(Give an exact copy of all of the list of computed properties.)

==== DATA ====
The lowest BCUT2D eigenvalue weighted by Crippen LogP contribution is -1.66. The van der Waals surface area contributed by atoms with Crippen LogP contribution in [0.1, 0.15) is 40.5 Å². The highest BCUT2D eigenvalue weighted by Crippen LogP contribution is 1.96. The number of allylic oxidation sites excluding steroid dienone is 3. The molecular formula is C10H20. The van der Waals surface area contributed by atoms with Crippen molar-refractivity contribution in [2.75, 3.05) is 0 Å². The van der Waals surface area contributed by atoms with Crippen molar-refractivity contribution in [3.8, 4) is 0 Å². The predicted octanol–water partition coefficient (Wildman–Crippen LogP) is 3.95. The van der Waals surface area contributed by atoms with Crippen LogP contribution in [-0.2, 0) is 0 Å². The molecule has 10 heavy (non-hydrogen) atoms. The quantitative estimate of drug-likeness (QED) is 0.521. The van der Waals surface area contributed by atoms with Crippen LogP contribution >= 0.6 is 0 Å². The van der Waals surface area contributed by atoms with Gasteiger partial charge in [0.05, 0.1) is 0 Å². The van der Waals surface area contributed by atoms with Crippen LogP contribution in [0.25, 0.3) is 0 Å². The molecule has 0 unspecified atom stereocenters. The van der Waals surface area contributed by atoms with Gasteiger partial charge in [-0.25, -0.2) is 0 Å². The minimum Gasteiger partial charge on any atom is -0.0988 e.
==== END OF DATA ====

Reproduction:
The lowest BCUT2D eigenvalue weighted by Crippen LogP contribution is -1.66. The van der Waals surface area contributed by atoms with Crippen LogP contribution in [0.1, 0.15) is 40.5 Å². The highest BCUT2D eigenvalue weighted by Crippen LogP contribution is 1.96. The number of allylic oxidation sites excluding steroid dienone is 3. The molecular formula is C10H20. The van der Waals surface area contributed by atoms with Crippen molar-refractivity contribution in [2.75, 3.05) is 0 Å². The van der Waals surface area contributed by atoms with Crippen molar-refractivity contribution in [3.8, 4) is 0 Å². The predicted octanol–water partition coefficient (Wildman–Crippen LogP) is 3.95. The van der Waals surface area contributed by atoms with Crippen LogP contribution in [-0.2, 0) is 0 Å². The molecule has 10 heavy (non-hydrogen) atoms. The quantitative estimate of drug-likeness (QED) is 0.521. The van der Waals surface area contributed by atoms with Crippen LogP contribution >= 0.6 is 0 Å². The van der Waals surface area contributed by atoms with Gasteiger partial charge in [0.05, 0.1) is 0 Å². The van der Waals surface area contributed by atoms with Crippen LogP contribution in [0.25, 0.3) is 0 Å². The molecule has 0 unspecified atom stereocenters. The van der Waals surface area contributed by atoms with Gasteiger partial charge in [-0.25, -0.2) is 0 Å². The minimum Gasteiger partial charge on any atom is -0.0988 e.